No, just one row. If I hung the PJ from the ceiling and tried to utilize the whole length of the room for throw distance, the PJ would go behind the seating because I wouldn't want the seats to be 19 feet away from the screen. I'd like them a few feet closer unless people's heads are going to partially block the light from the PJ.

Why so far back? And depending on zoom could be ok.

Spiky 01-17-12 10:19 PM

Re: Might be time to upgrade the projector. Any new developments?
 

Originally Posted by chipmac (Post 11079933)
Thanks Spiky I totally forgot about the resale value of the old PJ in my equations. Any tips on where to sell it other than Ebay and CraigsList?

Nope, I haven't done a lot of selling, actually.

Joe Schmoe 01-17-12 10:27 PM

Re: Might be time to upgrade the projector. Any new developments?
 

Originally Posted by Sdallnct (Post 11080245)
Why so far back? And depending on zoom could be ok.

See, I just don't understand enough about projectors. I assumed in order to get the biggest possible image I had to put the projector as far back from the screen as possible. Does zooming it mean I can put it closer to the screen and still achieve the same size image? Does zooming it make it blurrier (like zooming in on DVD makes the picture ugly)?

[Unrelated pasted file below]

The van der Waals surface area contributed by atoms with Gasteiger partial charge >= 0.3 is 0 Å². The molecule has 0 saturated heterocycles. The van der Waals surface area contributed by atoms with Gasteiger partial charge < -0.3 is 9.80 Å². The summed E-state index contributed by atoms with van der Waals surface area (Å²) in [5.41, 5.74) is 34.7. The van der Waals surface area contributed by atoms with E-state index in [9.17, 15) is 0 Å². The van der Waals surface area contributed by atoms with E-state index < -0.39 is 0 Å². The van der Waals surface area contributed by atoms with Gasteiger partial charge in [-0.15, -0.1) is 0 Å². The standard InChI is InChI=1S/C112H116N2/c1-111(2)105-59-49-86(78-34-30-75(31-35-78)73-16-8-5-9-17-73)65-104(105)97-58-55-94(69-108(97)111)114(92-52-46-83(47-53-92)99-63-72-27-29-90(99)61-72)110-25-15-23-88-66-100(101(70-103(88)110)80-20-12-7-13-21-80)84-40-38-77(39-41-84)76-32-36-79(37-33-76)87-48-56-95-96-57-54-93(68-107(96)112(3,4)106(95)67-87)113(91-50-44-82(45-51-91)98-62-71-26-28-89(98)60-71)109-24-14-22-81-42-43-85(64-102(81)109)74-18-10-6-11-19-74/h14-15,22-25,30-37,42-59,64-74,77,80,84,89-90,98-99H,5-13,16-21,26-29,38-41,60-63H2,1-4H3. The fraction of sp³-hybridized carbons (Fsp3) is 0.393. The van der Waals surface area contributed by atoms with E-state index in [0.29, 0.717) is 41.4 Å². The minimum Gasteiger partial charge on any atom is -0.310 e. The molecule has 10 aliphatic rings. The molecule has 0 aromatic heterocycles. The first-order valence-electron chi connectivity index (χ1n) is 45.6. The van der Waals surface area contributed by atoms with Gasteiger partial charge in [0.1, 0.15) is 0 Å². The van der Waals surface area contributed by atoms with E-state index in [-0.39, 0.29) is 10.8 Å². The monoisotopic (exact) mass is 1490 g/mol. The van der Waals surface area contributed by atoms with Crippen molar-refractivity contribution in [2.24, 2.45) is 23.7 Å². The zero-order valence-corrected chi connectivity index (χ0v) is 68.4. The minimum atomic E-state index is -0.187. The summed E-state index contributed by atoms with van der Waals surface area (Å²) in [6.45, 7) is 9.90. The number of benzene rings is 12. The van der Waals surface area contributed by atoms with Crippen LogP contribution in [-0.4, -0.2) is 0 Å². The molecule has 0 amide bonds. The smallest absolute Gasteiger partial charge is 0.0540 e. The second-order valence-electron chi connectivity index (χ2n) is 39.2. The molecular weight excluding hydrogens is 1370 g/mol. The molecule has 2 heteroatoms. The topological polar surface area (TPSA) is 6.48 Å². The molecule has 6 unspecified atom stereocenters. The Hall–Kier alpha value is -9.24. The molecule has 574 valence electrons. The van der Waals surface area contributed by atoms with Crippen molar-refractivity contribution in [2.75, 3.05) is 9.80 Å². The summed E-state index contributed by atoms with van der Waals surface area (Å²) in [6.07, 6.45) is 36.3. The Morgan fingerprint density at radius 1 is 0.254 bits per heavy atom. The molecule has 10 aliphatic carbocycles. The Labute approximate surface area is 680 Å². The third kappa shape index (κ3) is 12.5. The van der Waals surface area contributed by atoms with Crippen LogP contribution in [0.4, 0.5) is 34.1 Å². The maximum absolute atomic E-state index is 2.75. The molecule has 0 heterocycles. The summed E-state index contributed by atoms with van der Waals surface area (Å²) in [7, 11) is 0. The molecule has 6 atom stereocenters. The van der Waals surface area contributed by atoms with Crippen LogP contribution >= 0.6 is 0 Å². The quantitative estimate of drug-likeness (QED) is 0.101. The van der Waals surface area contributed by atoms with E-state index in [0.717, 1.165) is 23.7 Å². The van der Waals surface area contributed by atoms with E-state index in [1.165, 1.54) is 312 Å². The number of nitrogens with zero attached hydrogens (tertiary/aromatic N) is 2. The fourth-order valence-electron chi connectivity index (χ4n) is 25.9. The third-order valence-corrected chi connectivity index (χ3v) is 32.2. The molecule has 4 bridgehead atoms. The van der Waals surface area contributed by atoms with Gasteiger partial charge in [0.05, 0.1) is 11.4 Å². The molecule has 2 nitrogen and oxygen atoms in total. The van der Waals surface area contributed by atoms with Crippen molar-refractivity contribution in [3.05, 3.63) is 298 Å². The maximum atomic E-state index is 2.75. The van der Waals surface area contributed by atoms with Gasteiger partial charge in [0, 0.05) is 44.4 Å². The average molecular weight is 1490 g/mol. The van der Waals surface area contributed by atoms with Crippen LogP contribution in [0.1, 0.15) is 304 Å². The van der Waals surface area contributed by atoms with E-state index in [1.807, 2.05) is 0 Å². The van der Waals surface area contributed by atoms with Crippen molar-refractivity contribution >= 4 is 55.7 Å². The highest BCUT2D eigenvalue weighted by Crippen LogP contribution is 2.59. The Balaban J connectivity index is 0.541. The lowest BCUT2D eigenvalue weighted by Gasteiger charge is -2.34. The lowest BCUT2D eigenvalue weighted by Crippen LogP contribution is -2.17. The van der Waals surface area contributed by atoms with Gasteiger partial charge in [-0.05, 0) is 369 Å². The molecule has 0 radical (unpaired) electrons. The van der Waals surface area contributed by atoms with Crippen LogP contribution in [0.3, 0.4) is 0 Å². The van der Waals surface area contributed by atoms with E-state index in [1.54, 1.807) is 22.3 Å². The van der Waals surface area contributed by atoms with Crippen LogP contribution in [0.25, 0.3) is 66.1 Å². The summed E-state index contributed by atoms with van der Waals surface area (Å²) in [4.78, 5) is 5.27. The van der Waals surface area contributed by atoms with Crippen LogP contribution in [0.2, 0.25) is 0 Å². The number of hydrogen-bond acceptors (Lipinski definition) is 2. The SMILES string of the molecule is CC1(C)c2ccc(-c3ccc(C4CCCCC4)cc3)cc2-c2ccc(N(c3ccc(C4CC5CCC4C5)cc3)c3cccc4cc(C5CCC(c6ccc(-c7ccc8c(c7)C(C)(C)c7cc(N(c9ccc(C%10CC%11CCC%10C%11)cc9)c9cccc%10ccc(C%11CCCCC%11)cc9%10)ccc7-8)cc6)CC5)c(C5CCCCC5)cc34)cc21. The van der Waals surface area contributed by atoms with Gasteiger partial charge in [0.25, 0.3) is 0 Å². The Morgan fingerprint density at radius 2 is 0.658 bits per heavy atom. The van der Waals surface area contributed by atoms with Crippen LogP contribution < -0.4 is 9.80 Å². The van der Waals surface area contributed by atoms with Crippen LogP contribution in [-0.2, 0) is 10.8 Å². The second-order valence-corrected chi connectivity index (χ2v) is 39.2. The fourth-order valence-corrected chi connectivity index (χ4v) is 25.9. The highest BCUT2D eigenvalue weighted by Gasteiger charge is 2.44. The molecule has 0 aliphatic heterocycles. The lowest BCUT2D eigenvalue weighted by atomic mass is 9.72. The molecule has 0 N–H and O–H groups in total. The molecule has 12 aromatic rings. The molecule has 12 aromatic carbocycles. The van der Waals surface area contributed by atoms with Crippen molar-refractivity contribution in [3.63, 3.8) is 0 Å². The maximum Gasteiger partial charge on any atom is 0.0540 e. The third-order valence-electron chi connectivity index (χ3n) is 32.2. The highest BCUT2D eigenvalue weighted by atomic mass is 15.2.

Spiky 01-17-12 11:34 PM

Re: Might be time to upgrade the projector. Any new developments?
 
DVD zoom is digital, electronic. This is also the definition of crap.

Assuming a decent lens, optical zoom is far superior. Most PJs, maybe all, have zoom. As with any zoom lens, it would be better to not be at the far ends of the zoom for best pic quality. But for 90% of the range, the pic really should not change at all, maybe 100% depending on the quality. A common issue is the brightness goes down at maximum zoom.

Try the Projector Central calculator, it shows the zoom range for a certain screen size for a specific PJ. You can adjust the settings in the calculator to see what kind of location you can use. Try to keep it out of the last 5-10% of each end of the range when comparing distances.

Sdallnct 01-18-12 09:19 AM

Re: Might be time to upgrade the projector. Any new developments?
 

Originally Posted by Joe Schmoe (Post 11080273)
See, I just don't understand enough about projectors. I assumed in order to get the biggest possible image I had to put the projector as far back from the screen as possible. Does zooming it mean I can put it closer to the screen and still achieve the same size image? Does zooming it make it blurrier (like zooming in on DVD makes the picture ugly)?

Probably the biggest issue is one of brightness. Most less expensive projectors have trouble that far away. But than you need to clarify what you mean by "biggest possible image". What exactly are you talking about? Most max out their image at about 120-121 inch measure diagonally. I'd say 100" is about the most common. That is a damn big screen considering just a few years ago a 50" plasma was really big and still considered a good size.